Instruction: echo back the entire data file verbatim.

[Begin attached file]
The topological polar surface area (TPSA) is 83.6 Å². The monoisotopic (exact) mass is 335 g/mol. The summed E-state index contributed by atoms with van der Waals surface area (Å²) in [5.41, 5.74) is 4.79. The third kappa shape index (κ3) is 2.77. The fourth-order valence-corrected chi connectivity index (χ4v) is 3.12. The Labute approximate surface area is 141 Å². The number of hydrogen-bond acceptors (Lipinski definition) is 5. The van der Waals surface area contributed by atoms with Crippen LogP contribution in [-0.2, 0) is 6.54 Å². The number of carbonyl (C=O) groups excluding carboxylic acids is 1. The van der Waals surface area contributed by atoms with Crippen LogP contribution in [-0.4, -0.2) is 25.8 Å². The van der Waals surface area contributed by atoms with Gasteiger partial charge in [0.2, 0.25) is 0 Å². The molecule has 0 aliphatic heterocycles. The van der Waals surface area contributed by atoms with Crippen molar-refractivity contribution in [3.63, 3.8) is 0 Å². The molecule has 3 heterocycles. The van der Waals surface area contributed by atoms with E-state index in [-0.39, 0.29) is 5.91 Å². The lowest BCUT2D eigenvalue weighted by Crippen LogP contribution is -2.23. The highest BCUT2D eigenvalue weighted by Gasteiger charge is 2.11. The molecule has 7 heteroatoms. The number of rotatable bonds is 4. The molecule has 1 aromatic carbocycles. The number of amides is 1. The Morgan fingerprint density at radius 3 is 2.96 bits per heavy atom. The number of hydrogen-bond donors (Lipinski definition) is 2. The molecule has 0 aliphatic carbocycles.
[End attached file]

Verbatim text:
The topological polar surface area (TPSA) is 83.6 Å². The monoisotopic (exact) mass is 335 g/mol. The summed E-state index contributed by atoms with van der Waals surface area (Å²) in [5.41, 5.74) is 4.79. The third kappa shape index (κ3) is 2.77. The fourth-order valence-corrected chi connectivity index (χ4v) is 3.12. The Labute approximate surface area is 141 Å². The number of hydrogen-bond acceptors (Lipinski definition) is 5. The van der Waals surface area contributed by atoms with Crippen LogP contribution in [-0.2, 0) is 6.54 Å². The number of carbonyl (C=O) groups excluding carboxylic acids is 1. The van der Waals surface area contributed by atoms with Crippen LogP contribution in [-0.4, -0.2) is 25.8 Å². The van der Waals surface area contributed by atoms with Gasteiger partial charge in [0.2, 0.25) is 0 Å². The molecule has 0 aliphatic heterocycles. The van der Waals surface area contributed by atoms with Crippen molar-refractivity contribution in [3.63, 3.8) is 0 Å². The molecule has 3 heterocycles. The van der Waals surface area contributed by atoms with E-state index in [-0.39, 0.29) is 5.91 Å². The lowest BCUT2D eigenvalue weighted by Crippen LogP contribution is -2.23. The highest BCUT2D eigenvalue weighted by Gasteiger charge is 2.11. The molecule has 7 heteroatoms. The number of rotatable bonds is 4. The molecule has 1 aromatic carbocycles. The number of amides is 1. The Morgan fingerprint density at radius 3 is 2.96 bits per heavy atom. The number of hydrogen-bond donors (Lipinski definition) is 2. The molecule has 0 aliphatic carbocycles.